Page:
Dead and injured workers remembered on third Workers’ Memorial Day
520 people killed and many others injured in work-related accidents 2007 – 2016
Minister Breen calls for an increased focus on safety in the workplace - everyone has a role to play and everyone can benefit
Friday 28th April 2017
The third annual Workers’ Memorial Day Ireland was marked today by the Government, the Irish Congress of Trade Unions (Congress), the Construction Industry Federation (CIF), Ibec and the Health and Safety Authority (HSA) collectively. The day is the national and annual commemorative event to remember people killed, injured and bereaved through workplace accidents.
This year’s ceremony was held at the Hugh Lane Gallery with Minister for Employment and Small Business Pat Breen T.D. representing the Government. Congress was represented by General Secretary Patricia King, the Construction Industry Federation by Director General Tom Parlon, Ibec by its Director of Employer Relations Maeve McElwee and the HSA by its Chief Executive Martin O’Halloran.
In the 10 year period between 2007 and 2016, 520 people were killed in work-related accidents in Ireland and many thousands more badly injured.
Minister Breen said, “Now in its third year, Workers’ Memorial Day is recognised as making a valuable contribution to raising awareness of the issue of workplace health and safety. As employment rates continue to rise, there is an increased need to highlight the importance of health and safety and the collective and individual responsibility to provide healthy and safe work environments. Any single death or injury is one too many. The continued partnership between Congress, the Construction Industry Federation, Ibec and the HSA provides leadership and support that raises awareness and helps to reduce fatalities and accidents. We must continue to strive towards high standards of safety in all workplaces - not only for the benefit of the existing workforce but for future generations of workers as well."
Patricia King, Secretary General of Congress said, “Congress has been concerned for some time at the apparent leniency of some of the penalties imposed on employers for serious breaches of health and safety legislation. There has also been what we regard as inappropriate use of ‘poor box’ donations in judgements handed down. Large fines send a clear signal that the health, safety and welfare of workers must be treated seriously and we welcome recent judgements that are moving in that direction.”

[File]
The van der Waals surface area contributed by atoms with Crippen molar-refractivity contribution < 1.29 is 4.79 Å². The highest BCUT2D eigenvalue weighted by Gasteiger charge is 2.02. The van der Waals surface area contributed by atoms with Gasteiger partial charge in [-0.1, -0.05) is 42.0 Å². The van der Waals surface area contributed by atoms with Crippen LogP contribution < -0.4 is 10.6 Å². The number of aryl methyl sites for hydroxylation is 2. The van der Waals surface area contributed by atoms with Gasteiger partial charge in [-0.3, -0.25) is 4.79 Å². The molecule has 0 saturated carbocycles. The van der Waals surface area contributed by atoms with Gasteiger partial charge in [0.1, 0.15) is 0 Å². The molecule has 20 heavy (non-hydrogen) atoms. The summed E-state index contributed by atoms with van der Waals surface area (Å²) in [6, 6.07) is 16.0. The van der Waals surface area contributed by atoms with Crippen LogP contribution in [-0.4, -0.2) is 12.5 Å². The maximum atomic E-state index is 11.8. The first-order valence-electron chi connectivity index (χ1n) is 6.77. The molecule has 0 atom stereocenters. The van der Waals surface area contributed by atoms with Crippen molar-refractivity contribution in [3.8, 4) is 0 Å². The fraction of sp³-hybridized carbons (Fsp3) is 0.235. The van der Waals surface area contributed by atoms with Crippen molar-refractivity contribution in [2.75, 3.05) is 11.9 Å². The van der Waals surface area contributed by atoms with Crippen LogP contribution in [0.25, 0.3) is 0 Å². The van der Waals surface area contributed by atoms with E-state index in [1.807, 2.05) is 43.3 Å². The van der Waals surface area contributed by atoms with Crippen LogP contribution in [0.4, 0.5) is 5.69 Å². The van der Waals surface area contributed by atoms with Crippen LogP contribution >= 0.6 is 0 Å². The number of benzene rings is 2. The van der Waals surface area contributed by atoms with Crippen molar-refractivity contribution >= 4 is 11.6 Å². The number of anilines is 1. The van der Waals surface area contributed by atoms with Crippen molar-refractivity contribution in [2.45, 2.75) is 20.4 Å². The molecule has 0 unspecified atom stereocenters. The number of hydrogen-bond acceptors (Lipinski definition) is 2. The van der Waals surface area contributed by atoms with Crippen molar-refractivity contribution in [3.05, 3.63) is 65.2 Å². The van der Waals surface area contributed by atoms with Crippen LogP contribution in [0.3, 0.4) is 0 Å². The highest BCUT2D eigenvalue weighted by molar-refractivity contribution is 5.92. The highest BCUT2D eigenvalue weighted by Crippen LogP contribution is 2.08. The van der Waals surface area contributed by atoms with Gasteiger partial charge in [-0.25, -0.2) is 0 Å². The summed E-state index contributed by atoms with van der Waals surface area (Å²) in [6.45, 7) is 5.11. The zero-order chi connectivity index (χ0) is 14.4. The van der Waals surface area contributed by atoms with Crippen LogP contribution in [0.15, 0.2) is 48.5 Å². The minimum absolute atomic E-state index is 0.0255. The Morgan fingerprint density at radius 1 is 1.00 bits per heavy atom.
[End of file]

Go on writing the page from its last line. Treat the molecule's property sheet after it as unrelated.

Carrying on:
Tom Parlon, Director General of the Construction Industry Federation said, “The Construction industry stands firm in our commitment that everyone is entitled to a safe working environment and to return home unharmed each day. We continue to take our commitment to health and safety programmes seriously. These initiatives are a priority for CIF members and we strongly support the currently regulatory regime.”
Maeve McElwee, Director of Employer Relations of Ibec said, “As a founding partner to Ireland’s Workers’ Memorial Day, we are calling on employers to redouble their engagement with health and safety issues. Awareness among our members is high but even one accident or death at work is one too many. As well as the costs to the person and their family, each accident impacts on the business affected and the wider Irish economy. Safe workplaces provide a positive and productive working environment for all.”
Martin O’Halloran, CEO of the Health and Safety Authority said, “Progress is being made, the worker fatality rate has been decreasing steadily over the last 10 years and reported non-fatal accidents are also falling. The collaboration of Congress, Ibec and the CIF is crucial if we want to continue these positive trends and Workers’ Memorial Day has become an important national day of commemoration as a result of their support. By holding this event each year it signals our collective determination to ensure safer and healthier workplaces for all.”